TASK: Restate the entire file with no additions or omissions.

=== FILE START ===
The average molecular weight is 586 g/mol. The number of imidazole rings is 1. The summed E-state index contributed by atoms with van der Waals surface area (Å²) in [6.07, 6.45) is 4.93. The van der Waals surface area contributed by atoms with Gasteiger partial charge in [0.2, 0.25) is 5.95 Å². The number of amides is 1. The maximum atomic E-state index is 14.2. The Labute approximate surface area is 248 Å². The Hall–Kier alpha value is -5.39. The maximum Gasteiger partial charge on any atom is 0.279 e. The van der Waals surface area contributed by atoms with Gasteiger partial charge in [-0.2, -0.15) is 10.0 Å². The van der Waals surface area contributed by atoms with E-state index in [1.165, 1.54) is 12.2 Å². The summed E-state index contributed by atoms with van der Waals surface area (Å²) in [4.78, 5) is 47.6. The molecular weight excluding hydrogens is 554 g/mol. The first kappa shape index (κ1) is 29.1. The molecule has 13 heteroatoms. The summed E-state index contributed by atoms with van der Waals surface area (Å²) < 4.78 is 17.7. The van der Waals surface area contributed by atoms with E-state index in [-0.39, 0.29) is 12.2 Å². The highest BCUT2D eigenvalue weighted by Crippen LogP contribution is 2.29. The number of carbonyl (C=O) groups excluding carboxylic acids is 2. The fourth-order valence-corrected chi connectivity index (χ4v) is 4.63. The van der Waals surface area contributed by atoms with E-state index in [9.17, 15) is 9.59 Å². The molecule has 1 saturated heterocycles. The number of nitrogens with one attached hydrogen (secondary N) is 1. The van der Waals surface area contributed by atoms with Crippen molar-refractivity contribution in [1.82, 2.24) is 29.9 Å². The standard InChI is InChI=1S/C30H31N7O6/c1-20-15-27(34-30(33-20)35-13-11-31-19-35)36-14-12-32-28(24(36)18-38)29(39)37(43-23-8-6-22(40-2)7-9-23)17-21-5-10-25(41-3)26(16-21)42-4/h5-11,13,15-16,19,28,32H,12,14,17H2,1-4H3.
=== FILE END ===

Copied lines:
The average molecular weight is 586 g/mol. The number of imidazole rings is 1. The summed E-state index contributed by atoms with van der Waals surface area (Å²) in [6.07, 6.45) is 4.93. The van der Waals surface area contributed by atoms with Gasteiger partial charge in [0.2, 0.25) is 5.95 Å². The number of amides is 1. The maximum atomic E-state index is 14.2. The Labute approximate surface area is 248 Å². The Hall–Kier alpha value is -5.39. The maximum Gasteiger partial charge on any atom is 0.279 e. The van der Waals surface area contributed by atoms with Gasteiger partial charge in [-0.2, -0.15) is 10.0 Å². The van der Waals surface area contributed by atoms with E-state index in [1.165, 1.54) is 12.2 Å². The summed E-state index contributed by atoms with van der Waals surface area (Å²) in [4.78, 5) is 47.6. The molecular weight excluding hydrogens is 554 g/mol. The first kappa shape index (κ1) is 29.1. The molecule has 13 heteroatoms. The summed E-state index contributed by atoms with van der Waals surface area (Å²) < 4.78 is 17.7. The van der Waals surface area contributed by atoms with E-state index in [-0.39, 0.29) is 12.2 Å². The highest BCUT2D eigenvalue weighted by Crippen LogP contribution is 2.29. The number of carbonyl (C=O) groups excluding carboxylic acids is 2. The fourth-order valence-corrected chi connectivity index (χ4v) is 4.63. The van der Waals surface area contributed by atoms with E-state index in [9.17, 15) is 9.59 Å². The molecule has 1 saturated heterocycles. The number of nitrogens with one attached hydrogen (secondary N) is 1. The van der Waals surface area contributed by atoms with Crippen molar-refractivity contribution in [1.82, 2.24) is 29.9 Å². The standard InChI is InChI=1S/C30H31N7O6/c1-20-15-27(34-30(33-20)35-13-11-31-19-35)36-14-12-32-28(24(36)18-38)29(39)37(43-23-8-6-22(40-2)7-9-23)17-21-5-10-25(41-3)26(16-21)42-4/h5-11,13,15-16,19,28,32H,12,14,17H2,1-4H3.